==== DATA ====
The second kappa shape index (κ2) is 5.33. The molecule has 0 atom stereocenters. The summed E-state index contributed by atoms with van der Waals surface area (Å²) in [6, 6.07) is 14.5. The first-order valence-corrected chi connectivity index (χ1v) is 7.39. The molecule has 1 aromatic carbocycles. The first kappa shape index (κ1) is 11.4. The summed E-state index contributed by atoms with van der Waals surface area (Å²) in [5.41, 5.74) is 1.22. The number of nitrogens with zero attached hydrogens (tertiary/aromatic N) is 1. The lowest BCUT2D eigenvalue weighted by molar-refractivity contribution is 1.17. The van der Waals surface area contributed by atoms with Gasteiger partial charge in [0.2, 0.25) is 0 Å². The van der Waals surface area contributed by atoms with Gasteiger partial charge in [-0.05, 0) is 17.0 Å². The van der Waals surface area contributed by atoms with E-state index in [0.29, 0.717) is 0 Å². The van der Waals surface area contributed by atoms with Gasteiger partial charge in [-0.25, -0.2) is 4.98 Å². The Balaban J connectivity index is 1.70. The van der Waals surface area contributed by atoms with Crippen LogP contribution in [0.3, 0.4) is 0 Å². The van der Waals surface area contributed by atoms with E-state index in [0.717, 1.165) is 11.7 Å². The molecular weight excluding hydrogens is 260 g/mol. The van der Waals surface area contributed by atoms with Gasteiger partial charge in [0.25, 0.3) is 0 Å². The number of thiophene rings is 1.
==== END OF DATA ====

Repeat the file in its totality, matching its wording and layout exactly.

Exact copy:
The second kappa shape index (κ2) is 5.33. The molecule has 0 atom stereocenters. The summed E-state index contributed by atoms with van der Waals surface area (Å²) in [6, 6.07) is 14.5. The first-order valence-corrected chi connectivity index (χ1v) is 7.39. The molecule has 1 aromatic carbocycles. The first kappa shape index (κ1) is 11.4. The summed E-state index contributed by atoms with van der Waals surface area (Å²) in [5.41, 5.74) is 1.22. The number of nitrogens with zero attached hydrogens (tertiary/aromatic N) is 1. The lowest BCUT2D eigenvalue weighted by molar-refractivity contribution is 1.17. The van der Waals surface area contributed by atoms with Gasteiger partial charge in [0.2, 0.25) is 0 Å². The van der Waals surface area contributed by atoms with Gasteiger partial charge in [-0.05, 0) is 17.0 Å². The van der Waals surface area contributed by atoms with E-state index in [0.29, 0.717) is 0 Å². The van der Waals surface area contributed by atoms with Gasteiger partial charge in [-0.25, -0.2) is 4.98 Å². The Balaban J connectivity index is 1.70. The van der Waals surface area contributed by atoms with Crippen LogP contribution in [0.3, 0.4) is 0 Å². The van der Waals surface area contributed by atoms with E-state index in [0.717, 1.165) is 11.7 Å². The molecular weight excluding hydrogens is 260 g/mol. The van der Waals surface area contributed by atoms with Gasteiger partial charge in [0.25, 0.3) is 0 Å². The number of thiophene rings is 1.